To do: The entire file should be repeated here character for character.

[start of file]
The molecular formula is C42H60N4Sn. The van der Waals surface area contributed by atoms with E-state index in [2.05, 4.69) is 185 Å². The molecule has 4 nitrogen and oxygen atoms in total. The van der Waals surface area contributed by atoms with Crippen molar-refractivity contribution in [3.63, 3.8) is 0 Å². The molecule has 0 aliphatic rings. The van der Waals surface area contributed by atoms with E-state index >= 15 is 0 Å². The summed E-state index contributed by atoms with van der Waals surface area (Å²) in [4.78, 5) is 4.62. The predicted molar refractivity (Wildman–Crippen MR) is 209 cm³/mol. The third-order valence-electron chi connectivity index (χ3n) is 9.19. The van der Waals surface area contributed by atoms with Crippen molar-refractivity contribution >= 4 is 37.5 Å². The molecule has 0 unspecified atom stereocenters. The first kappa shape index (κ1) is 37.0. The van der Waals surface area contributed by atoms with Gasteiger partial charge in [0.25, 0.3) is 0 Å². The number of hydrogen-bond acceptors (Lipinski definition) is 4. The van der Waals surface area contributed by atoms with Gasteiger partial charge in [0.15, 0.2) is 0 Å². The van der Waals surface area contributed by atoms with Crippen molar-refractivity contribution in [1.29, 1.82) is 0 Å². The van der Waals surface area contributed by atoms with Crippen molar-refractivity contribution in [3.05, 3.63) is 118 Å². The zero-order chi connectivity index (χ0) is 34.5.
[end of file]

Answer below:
The molecular formula is C42H60N4Sn. The van der Waals surface area contributed by atoms with E-state index in [2.05, 4.69) is 185 Å². The molecule has 4 nitrogen and oxygen atoms in total. The van der Waals surface area contributed by atoms with Crippen molar-refractivity contribution in [3.63, 3.8) is 0 Å². The molecule has 0 aliphatic rings. The van der Waals surface area contributed by atoms with E-state index >= 15 is 0 Å². The summed E-state index contributed by atoms with van der Waals surface area (Å²) in [4.78, 5) is 4.62. The predicted molar refractivity (Wildman–Crippen MR) is 209 cm³/mol. The third-order valence-electron chi connectivity index (χ3n) is 9.19. The van der Waals surface area contributed by atoms with Crippen molar-refractivity contribution >= 4 is 37.5 Å². The molecule has 0 unspecified atom stereocenters. The first kappa shape index (κ1) is 37.0. The van der Waals surface area contributed by atoms with Gasteiger partial charge in [0.25, 0.3) is 0 Å². The number of hydrogen-bond acceptors (Lipinski definition) is 4. The van der Waals surface area contributed by atoms with Gasteiger partial charge in [0.15, 0.2) is 0 Å². The van der Waals surface area contributed by atoms with Crippen molar-refractivity contribution in [1.29, 1.82) is 0 Å². The van der Waals surface area contributed by atoms with Crippen molar-refractivity contribution in [3.05, 3.63) is 118 Å². The zero-order chi connectivity index (χ0) is 34.5.